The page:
Throughout August and into early September, I restarted the interval training, and increased my speeds to be based on a 72 minute Tely instead of a 75 minute. I also took advantage of the fact that most of my running group (Andrew/Marc/Kiley/Todd) were training for either the full or half marathon at Maritime Race Weekend. I would usually meet up with them 1/3 or 1/2 way through their long runs, provide them with a pit stop, and then join in for the remainder. This provided the dual benefit of getting my distance runs in on some great routes designed by the guys, and also further opportunities to glean as much wisdom as possible from the guys. Early September brought the 5 km at the Five and Dime, and while I didn't hit my goal of 21:30, I came awfully close with a 21:41. That set the stage for a strong finish to the season, which I won't hit in detail as it's been covered in my previous blogs.
In the end, I ran 7 races in 2016, and I came away with a PB in all but the first one. I didn't hit all my goals, but by the end of the year I had dropped my 5 km PB by over a minute, my 8 km by almost 3 minutes, my 10 km by over 4:30, my Tely by 3:44, and my C2C by a whopping 15:15.
|Pre-2016 PB||2016 Goal||2016 Time|
I can be overly hard on myself when I don't hit a goal sometimes, as I mentioned about the Tely above. But it is hard not to look at those results and be proud. I pushed myself to improve, and the results are right there. The improvement is inarguable. And ending the year on the high of that C2C result makes me hungry to get back on the roads in 2017 and push those times down even further.
As I've outlined in this blog, I made two big changes to my training this year that I feel led to these improvements. The first was the interval training. I had dabbled with it in the past, but this year I put in close to 6 months of training where I did 2 sets of intervals each week. They say if you want to run fast, you need to train fast. For me, that seemed to work.
The second, and more important, change was to start training with a group. I said above I feel proud looking at those results; I also feel grateful. Those times are mine, but I didn't get them all on my own. I learned so much running with our group this year. Every single person in our crew helped me at some point this year. I want to thank the core group of Andrew G/Marc/Todd/Steve/Kiley/Neal, each of whom I ran with at least 5 times throughout the year. The conversations were unique depending on who I was running with, but there was always something there I could use. My goal at the start of the year was to push myself as far as I could; in the end you helped push me further.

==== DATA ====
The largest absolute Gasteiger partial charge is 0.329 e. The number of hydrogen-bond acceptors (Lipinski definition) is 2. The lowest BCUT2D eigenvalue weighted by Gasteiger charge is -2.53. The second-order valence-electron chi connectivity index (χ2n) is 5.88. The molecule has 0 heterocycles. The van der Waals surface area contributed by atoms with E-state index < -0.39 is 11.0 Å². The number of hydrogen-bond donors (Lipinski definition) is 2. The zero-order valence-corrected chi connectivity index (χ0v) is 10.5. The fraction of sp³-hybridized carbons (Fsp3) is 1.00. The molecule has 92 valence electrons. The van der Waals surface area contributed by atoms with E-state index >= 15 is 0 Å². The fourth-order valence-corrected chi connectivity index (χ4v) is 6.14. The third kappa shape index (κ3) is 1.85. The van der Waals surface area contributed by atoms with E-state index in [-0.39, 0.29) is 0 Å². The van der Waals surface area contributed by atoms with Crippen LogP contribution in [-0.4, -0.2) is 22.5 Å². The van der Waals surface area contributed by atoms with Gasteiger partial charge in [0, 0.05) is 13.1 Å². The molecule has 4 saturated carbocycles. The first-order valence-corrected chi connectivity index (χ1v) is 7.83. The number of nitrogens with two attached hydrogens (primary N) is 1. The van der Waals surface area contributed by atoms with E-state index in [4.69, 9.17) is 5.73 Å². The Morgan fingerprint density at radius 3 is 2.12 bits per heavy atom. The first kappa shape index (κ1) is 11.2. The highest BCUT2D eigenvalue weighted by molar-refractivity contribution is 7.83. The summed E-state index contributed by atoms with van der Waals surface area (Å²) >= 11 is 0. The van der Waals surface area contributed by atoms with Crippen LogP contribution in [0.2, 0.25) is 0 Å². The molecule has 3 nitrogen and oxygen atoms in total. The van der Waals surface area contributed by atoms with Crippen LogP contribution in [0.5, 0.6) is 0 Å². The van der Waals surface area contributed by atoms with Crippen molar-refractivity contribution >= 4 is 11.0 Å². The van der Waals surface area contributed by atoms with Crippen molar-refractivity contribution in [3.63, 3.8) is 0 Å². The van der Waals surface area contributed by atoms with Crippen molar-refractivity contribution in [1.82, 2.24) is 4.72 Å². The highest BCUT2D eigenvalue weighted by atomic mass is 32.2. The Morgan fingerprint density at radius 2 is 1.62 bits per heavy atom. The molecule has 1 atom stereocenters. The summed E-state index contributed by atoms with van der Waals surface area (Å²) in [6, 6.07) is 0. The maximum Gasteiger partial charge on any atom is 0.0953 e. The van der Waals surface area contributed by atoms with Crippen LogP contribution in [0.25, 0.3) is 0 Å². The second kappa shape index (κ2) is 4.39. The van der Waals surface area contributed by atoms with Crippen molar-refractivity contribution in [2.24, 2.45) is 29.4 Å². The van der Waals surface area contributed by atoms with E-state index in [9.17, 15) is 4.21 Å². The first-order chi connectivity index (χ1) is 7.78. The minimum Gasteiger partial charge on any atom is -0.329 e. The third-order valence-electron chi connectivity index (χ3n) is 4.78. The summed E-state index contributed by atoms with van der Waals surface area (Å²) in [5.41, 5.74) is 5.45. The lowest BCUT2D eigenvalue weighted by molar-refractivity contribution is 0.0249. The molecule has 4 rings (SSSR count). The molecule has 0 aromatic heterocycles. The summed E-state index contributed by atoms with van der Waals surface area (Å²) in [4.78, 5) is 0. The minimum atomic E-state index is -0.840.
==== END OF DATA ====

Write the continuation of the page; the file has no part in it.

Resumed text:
There were also many people who joined us at different times (Chris/Dan/Ed...), but I won't try to list them all as I'll likely forget someone. But thanks to you all. And thanks to others in the club for words of wisdom shared over coffee, or post race. I mentioned before that I was fortunate enough to have runners in my family, and that helped a great deal starting out. Being immersed in a running community has added to that greatly, and I feel very lucky for that.
And before I finish, on the subject of gratitude, I need to thank the most important person in all of this: my beautiful wife. We have two young kids, and on many of the Saturday mornings that I would leave at 6:30 and come home 4 hours later, she was the one at home keeping them busy. And she never once complained, she was always supportive, and even though she's not a runner, she listened to all kinds of running talk from me this year. And as you've all seen from my blogs, I can go on, and on, and on! So thank you hun, for being there for me through it all, and for giving me the opportunity to do something I love.
Well, that's it. I'm pretty sure the total amount of words I've written in October is much higher than any month since I left school. But it's been a lot of fun. The experience of breaking this all down has been truly enjoyable, and I thank anyone who has taken the time to read them. I hope you've enjoyed them as well.
Cheers and Thanks for Reading,